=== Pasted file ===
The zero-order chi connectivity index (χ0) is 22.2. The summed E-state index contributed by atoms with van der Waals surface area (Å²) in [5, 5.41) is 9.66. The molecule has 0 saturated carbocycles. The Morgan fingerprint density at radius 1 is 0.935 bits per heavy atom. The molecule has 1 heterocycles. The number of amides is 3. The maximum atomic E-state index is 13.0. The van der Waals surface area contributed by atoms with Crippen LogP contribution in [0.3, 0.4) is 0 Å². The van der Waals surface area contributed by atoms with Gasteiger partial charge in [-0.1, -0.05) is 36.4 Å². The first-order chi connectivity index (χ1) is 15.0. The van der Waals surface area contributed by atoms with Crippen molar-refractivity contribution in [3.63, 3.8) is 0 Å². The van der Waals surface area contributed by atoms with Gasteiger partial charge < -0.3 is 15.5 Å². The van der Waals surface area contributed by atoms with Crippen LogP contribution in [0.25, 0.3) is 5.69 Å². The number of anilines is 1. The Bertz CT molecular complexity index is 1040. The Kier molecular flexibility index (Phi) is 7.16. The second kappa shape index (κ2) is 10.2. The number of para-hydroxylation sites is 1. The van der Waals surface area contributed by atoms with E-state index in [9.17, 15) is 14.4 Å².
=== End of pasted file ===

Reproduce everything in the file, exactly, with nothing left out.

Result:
The zero-order chi connectivity index (χ0) is 22.2. The summed E-state index contributed by atoms with van der Waals surface area (Å²) in [5, 5.41) is 9.66. The molecule has 0 saturated carbocycles. The Morgan fingerprint density at radius 1 is 0.935 bits per heavy atom. The molecule has 1 heterocycles. The number of amides is 3. The maximum atomic E-state index is 13.0. The van der Waals surface area contributed by atoms with Crippen LogP contribution in [0.3, 0.4) is 0 Å². The van der Waals surface area contributed by atoms with Gasteiger partial charge in [-0.1, -0.05) is 36.4 Å². The first-order chi connectivity index (χ1) is 15.0. The van der Waals surface area contributed by atoms with Crippen molar-refractivity contribution in [3.63, 3.8) is 0 Å². The van der Waals surface area contributed by atoms with Gasteiger partial charge < -0.3 is 15.5 Å². The van der Waals surface area contributed by atoms with Crippen LogP contribution in [0.25, 0.3) is 5.69 Å². The number of anilines is 1. The Bertz CT molecular complexity index is 1040. The Kier molecular flexibility index (Phi) is 7.16. The second kappa shape index (κ2) is 10.2. The number of para-hydroxylation sites is 1. The van der Waals surface area contributed by atoms with E-state index in [9.17, 15) is 14.4 Å².